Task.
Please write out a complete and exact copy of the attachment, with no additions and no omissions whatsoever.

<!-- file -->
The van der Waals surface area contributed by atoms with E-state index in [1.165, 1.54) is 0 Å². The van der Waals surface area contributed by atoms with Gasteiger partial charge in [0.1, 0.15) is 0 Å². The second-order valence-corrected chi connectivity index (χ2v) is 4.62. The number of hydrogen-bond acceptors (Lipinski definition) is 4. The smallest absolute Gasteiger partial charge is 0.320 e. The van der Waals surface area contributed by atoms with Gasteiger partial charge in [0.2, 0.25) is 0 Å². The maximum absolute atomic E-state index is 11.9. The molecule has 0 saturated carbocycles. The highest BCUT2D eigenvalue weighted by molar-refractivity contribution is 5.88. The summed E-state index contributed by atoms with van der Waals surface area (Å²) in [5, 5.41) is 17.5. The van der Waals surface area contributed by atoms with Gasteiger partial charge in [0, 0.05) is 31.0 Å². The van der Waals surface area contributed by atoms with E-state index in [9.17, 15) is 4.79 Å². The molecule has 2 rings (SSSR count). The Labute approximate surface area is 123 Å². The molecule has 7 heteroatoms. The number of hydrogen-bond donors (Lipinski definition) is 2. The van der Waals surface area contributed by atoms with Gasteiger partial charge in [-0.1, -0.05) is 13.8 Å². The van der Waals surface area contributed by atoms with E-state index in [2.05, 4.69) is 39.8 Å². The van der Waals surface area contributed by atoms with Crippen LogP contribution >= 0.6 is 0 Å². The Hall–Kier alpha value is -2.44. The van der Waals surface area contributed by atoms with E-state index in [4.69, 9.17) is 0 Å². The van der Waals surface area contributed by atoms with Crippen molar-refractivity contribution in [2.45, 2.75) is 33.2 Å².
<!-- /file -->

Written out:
The van der Waals surface area contributed by atoms with E-state index in [1.165, 1.54) is 0 Å². The van der Waals surface area contributed by atoms with Gasteiger partial charge in [0.1, 0.15) is 0 Å². The second-order valence-corrected chi connectivity index (χ2v) is 4.62. The number of hydrogen-bond acceptors (Lipinski definition) is 4. The smallest absolute Gasteiger partial charge is 0.320 e. The van der Waals surface area contributed by atoms with Gasteiger partial charge in [0.2, 0.25) is 0 Å². The maximum absolute atomic E-state index is 11.9. The molecule has 0 saturated carbocycles. The highest BCUT2D eigenvalue weighted by molar-refractivity contribution is 5.88. The summed E-state index contributed by atoms with van der Waals surface area (Å²) in [5, 5.41) is 17.5. The van der Waals surface area contributed by atoms with Gasteiger partial charge in [0, 0.05) is 31.0 Å². The van der Waals surface area contributed by atoms with E-state index in [9.17, 15) is 4.79 Å². The molecule has 2 rings (SSSR count). The Labute approximate surface area is 123 Å². The molecule has 7 heteroatoms. The number of hydrogen-bond donors (Lipinski definition) is 2. The van der Waals surface area contributed by atoms with Gasteiger partial charge in [-0.1, -0.05) is 13.8 Å². The van der Waals surface area contributed by atoms with E-state index in [2.05, 4.69) is 39.8 Å². The van der Waals surface area contributed by atoms with Crippen LogP contribution >= 0.6 is 0 Å². The Hall–Kier alpha value is -2.44. The van der Waals surface area contributed by atoms with E-state index in [4.69, 9.17) is 0 Å². The van der Waals surface area contributed by atoms with Crippen molar-refractivity contribution in [2.45, 2.75) is 33.2 Å².